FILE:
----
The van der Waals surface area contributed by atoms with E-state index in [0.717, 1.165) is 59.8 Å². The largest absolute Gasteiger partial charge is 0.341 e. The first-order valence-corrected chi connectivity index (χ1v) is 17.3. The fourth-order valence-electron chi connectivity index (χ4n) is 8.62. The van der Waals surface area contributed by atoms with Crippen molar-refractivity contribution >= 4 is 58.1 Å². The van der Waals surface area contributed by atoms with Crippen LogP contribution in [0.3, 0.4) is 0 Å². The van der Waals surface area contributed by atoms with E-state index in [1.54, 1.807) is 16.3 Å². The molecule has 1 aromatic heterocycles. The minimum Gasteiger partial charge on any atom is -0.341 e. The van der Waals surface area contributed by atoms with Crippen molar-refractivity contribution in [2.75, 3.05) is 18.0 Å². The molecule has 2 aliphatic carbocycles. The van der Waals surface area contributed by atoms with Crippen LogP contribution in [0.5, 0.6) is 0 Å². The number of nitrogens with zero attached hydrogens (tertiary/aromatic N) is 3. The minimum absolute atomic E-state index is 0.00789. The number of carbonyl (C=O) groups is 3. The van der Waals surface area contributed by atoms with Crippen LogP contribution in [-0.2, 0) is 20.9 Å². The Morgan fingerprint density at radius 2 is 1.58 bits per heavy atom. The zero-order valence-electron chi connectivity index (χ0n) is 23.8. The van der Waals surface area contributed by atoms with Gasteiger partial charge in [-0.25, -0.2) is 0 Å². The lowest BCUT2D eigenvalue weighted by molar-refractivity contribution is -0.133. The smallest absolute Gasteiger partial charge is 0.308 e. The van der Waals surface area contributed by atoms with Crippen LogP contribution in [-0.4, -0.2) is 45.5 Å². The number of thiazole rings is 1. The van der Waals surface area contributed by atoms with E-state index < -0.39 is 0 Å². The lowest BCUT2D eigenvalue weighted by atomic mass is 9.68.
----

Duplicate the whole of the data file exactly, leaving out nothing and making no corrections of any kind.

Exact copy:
The van der Waals surface area contributed by atoms with E-state index in [0.717, 1.165) is 59.8 Å². The largest absolute Gasteiger partial charge is 0.341 e. The first-order valence-corrected chi connectivity index (χ1v) is 17.3. The fourth-order valence-electron chi connectivity index (χ4n) is 8.62. The van der Waals surface area contributed by atoms with Crippen molar-refractivity contribution >= 4 is 58.1 Å². The van der Waals surface area contributed by atoms with Crippen LogP contribution in [0.3, 0.4) is 0 Å². The van der Waals surface area contributed by atoms with E-state index in [1.54, 1.807) is 16.3 Å². The molecule has 1 aromatic heterocycles. The minimum Gasteiger partial charge on any atom is -0.341 e. The van der Waals surface area contributed by atoms with Crippen molar-refractivity contribution in [2.75, 3.05) is 18.0 Å². The molecule has 2 aliphatic carbocycles. The van der Waals surface area contributed by atoms with Crippen LogP contribution in [0.5, 0.6) is 0 Å². The number of nitrogens with zero attached hydrogens (tertiary/aromatic N) is 3. The minimum absolute atomic E-state index is 0.00789. The number of carbonyl (C=O) groups is 3. The van der Waals surface area contributed by atoms with Crippen LogP contribution in [-0.2, 0) is 20.9 Å². The Morgan fingerprint density at radius 2 is 1.58 bits per heavy atom. The zero-order valence-electron chi connectivity index (χ0n) is 23.8. The van der Waals surface area contributed by atoms with Gasteiger partial charge in [-0.25, -0.2) is 0 Å². The lowest BCUT2D eigenvalue weighted by molar-refractivity contribution is -0.133. The smallest absolute Gasteiger partial charge is 0.308 e. The van der Waals surface area contributed by atoms with Crippen LogP contribution in [-0.4, -0.2) is 45.5 Å². The number of thiazole rings is 1. The van der Waals surface area contributed by atoms with E-state index < -0.39 is 0 Å². The lowest BCUT2D eigenvalue weighted by atomic mass is 9.68.